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Flourishing Update - August 27, 2020

Five Things Teachers Wish That Congregations Knew . . .

Dr. Sherry Martens is Associate Dean of Education and Assistant Professor of Education at Ambrose University

Just over five short months ago, classrooms emptied and school hallways were silenced. All that had been planned for curriculum, assessment, field trips, and celebrations suddenly stopped and teaching, as we knew it, shifted. Within days, teachers completely changed the way they worked with children and learned new tools that would allow for schooling to continue, at home. It did not make front-page news and unlike other conversations about essential workers, the story slipped into the background, except for the occasional meme on social media joking about how much parents were missing teachers. Now, the front-page news is of parents asking the government to consider how schools may safely reopen and their message is not always well-received. We know that families are making difficult decisions about how their student will experience school this coming Fall, be it in person or on-line. Now, more than ever do we need the support and prayers of our community.


As a former teacher and school leader who now prepares future teachers, I have been listening to the stories being shared behind the screens as a way to bear witness to what teachers wish you knew about the reality of schooling during COVID 19 and what we are considering as schools reopen in the next few weeks.


1. The way we want to work with students has shifted, in light of COVID-19.

For some, this means trying to imagine how the number of students who need to inhabit our classroom spaces can possibly happen in light of social distancing requirements. Class sizes of up to 25 in primary grades and higher still in upper elementary and secondary are the norm and it is physically impossible to maintain adequate distances even if all other furniture is removed. Teachers have spent the summer moving all furniture and personal items out to be able to accommodate seating. Tables, not desks is also the norm in most schools as it is more conducive to the collaborative approaches that are recognized for optimal learning. There is more to teaching and learning than the regurgitation and memorization of facts. Teachers are anxious how they will be able to provide the best opportunities for learning that include students moving around in a classroom, utilizing multiple learning tools and collaborating with others while still making sure that all touch points are sanitized and other requirements are met. They are anxious how they will be able to keep students safe with masks, not touching their face or keeping their hands clean. This is particularly true in elementary settings where it already difficult. We need your prayers of protection.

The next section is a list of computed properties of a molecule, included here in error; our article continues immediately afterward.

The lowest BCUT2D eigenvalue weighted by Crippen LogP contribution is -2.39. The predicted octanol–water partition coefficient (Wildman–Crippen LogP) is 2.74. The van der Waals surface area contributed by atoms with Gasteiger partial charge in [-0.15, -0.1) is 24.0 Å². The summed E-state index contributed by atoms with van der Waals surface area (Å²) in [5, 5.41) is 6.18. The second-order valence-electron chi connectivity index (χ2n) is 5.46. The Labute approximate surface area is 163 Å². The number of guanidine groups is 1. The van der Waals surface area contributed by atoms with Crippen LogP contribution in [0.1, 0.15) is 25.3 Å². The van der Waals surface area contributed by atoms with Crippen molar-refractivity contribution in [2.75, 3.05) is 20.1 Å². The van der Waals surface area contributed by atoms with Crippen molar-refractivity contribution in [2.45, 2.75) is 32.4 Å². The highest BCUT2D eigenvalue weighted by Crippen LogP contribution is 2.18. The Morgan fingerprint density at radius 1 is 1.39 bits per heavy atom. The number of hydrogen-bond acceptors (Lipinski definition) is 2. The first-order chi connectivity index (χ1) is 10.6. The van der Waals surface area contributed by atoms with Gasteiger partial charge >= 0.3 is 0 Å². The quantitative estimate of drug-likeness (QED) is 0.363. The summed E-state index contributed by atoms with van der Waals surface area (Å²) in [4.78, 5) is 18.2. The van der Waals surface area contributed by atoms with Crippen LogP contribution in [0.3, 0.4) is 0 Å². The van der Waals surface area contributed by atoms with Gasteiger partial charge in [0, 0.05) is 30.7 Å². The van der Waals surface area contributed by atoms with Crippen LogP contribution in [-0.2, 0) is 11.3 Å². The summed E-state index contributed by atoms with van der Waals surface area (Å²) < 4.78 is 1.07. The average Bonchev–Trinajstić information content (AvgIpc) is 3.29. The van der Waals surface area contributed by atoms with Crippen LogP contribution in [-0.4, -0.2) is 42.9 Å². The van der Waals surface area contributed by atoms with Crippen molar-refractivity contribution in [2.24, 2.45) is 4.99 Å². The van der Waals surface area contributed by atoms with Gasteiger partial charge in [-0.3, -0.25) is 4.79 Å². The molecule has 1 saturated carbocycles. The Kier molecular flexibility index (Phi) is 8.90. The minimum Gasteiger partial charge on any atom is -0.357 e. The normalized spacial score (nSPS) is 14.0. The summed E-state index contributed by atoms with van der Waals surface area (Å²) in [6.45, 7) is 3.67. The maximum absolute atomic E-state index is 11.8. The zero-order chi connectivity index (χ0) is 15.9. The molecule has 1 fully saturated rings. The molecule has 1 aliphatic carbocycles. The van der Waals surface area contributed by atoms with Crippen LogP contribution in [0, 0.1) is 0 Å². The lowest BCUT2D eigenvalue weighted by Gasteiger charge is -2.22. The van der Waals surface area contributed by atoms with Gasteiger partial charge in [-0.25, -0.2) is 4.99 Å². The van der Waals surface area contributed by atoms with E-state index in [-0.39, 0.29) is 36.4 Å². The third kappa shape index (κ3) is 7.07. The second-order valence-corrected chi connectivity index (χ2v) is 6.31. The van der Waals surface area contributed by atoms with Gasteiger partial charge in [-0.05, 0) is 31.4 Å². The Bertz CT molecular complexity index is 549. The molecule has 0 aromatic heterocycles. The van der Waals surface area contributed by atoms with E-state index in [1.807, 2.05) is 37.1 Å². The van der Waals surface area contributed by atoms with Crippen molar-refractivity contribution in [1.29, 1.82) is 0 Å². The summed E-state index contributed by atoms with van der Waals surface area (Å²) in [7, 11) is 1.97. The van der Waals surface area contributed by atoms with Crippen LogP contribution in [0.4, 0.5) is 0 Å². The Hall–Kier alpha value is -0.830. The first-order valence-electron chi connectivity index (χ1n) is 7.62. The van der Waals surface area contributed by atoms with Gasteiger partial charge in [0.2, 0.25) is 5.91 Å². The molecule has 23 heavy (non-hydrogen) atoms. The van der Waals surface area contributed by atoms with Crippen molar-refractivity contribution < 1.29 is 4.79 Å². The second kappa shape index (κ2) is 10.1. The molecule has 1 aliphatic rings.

2. We know that the students who suddenly left our schools last Spring have changed.

They may be experiencing gaps in their learning as parents and families attended or could not attend to schooling over the past months. They will be experiencing their own disbelief, fears and anxieties perpetuated by perhaps families, social media and their conversations with peers. Our most important work, whether that is in an online or face to face classroom is to ensure the mental well-being of our students. We need open hearts to see who may be struggling and wisdom to know how best to support them and each other.